A conspiracy: Kharge on 12 Meghalaya Cong MLAs joining TMC
File picture of 12 of the Congress party's 17 MLAs in Meghalaya joining the TMC.

Shillong: With over two-thirds of its Meghalaya MLAs joining the Trinamool Congress en masse, coupled with losses in by-polls, 2021 turned out to be a dismal year for the Congress, a terrible downslide for a political outfit that had emerged as the single largest party in the 2018 assembly elections.

The Congress was forced to make strange bedfellows with rival BJP as what remained of its legislature group unanimously decided to support the ruling NPP-led coalition after 12 of its 17 MLAs joined Mamata Banerjee’s outfit, which hardly had any meaningful presence in the state.

Former chief minister Mukul Sangma and his close aide Charles Pyngrope, a former assembly speaker, led a coup against AICC-appointed Congress state president Vincent H Pala. The duo, along with 10 other MLAs, joined West Bengal’s ruling party, catapulting it to the position of the principal opposition party in Meghalaya in a trice.

Sangma’s move left the Congress with just five MLAs. The party, which had won 19 seats in the 2018 polls, also lost two to the ruling National People’s Party in by-elections, which were necessitated following the death of sitting Congress legislators.

Meghalaya and Assam tried to resolve their decades-long boundary dispute through dialogue, with chief ministers of the two states holding talks thrice this year. They have come close to resolving their differences in six of the 12 disputed areas, and have set January 15 as the deadline to complete the first phase of negotiations.

There was some strain in ties between Chief Minister Conrad Sangma and his Meghalaya Democratic Alliance (MDA) partner BJP after he dropped the saffron party’s minister A L Hek from his cabinet, but he then inducted another BJP MLA Sanbor Shullai into the government.

The chief minister’s brother and minister James P K Sangma was accused of involvement in massive corruption in the implementation of the Soubhagya Scheme in the state, with the Congress going hammer and tongs to demand a CBI inquiry into the alleged scam. The scheme aims at providing electricity connections to all households, urban and rural, in the country.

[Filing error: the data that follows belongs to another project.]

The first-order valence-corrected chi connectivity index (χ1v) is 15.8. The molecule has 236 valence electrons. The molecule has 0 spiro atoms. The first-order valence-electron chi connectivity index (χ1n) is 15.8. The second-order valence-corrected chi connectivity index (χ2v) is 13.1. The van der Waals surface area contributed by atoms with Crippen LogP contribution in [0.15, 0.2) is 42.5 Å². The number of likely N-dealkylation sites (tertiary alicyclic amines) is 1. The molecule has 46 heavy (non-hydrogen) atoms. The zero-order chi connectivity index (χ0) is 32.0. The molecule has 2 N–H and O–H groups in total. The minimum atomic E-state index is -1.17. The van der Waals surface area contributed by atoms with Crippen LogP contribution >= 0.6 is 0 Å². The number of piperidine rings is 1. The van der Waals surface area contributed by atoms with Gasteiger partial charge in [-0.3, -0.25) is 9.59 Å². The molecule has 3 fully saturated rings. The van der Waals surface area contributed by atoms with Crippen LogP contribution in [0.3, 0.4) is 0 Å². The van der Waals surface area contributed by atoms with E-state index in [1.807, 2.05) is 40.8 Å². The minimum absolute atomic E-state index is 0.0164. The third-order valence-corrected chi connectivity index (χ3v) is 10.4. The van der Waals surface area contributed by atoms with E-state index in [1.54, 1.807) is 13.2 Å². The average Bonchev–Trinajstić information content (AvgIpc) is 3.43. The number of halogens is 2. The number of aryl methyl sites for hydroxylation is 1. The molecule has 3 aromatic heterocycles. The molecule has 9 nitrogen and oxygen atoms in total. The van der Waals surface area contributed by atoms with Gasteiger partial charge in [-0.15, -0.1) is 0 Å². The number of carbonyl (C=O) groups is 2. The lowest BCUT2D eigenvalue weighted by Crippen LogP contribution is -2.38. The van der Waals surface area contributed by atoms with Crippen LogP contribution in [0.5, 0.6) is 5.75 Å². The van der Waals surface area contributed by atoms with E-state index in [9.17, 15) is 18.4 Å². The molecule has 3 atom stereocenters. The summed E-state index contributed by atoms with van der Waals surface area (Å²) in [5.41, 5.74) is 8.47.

The chief minister divested James Sangma of the Home portfolio after more allegations of him allowing syndicates to carry out illegal mining and transportation of coal surfaced.

The government faced some tense moments on the law and order front when Meghalaya Police faced backlash for killing former militant leader Cheristerfield Thangkhiew in an encounter at his Shillong home.

The former insurgent was suspected to be involved in a series of IED blasts across the state, including one behind the busy Laitumkhrah market in the state capital just two days before he was gunned down.

On the day of his funeral, a group of youths ransacked a police outpost, snatched firearms and drove around in a police vehicle to mark their protest. The state government appointed a one-judge inquiry commission to probe the killing. The report is yet to be submitted.

Illegal rat-hole coal mining, banned in the state by the National Green Tribunal, claimed the lives of five miners in Umpleng, about 20 km from another mine at Lumthari where a similar incident had taken place in 2018.

A total of 1,342 people succumbed to COVID-19 during the year, of whom 1,047 died in hospitals. The maximum number of 893 fatalities were reported in East Khasi Hills district, under which Shillong falls, followed by 135 in West Jaintia Hills.

During the year, 71,336 people tested positive for the infection, and 70,095 patients recovered from the disease.

Among those who succumbed to the infection was Independent MLA from Mawphlang assembly seat S K Sunn. His son and former national footballer Eugeneson Lyngdoh won the seat in a byelection.

The ruling coalition put on its best gears for implementing the Jal Jeevan Mission, and the Centre quadrupled allocation for the scheme to Rs 678.39 crore for financial year 2021-22 as compared to the previous fiscal. Statistics show that only 1.88 lakh of the 5.9 lakh rural households, or 31.9 per cent, in the state have tap water connections.

Various pressure groups demanded the implementation of Inner Line Permit (ILP) in Meghalaya in their meetings with Union Home Minister Amit Shah during his two visits to the state this year, but did not receive any categorical assurance.

ILP is an official travel document issued by the state government concerned to allow inward travel of an Indian citizen into a protected area for a limited period. It is in force in Arunachal Pradesh, Nagaland, Mizoram and Manipur.

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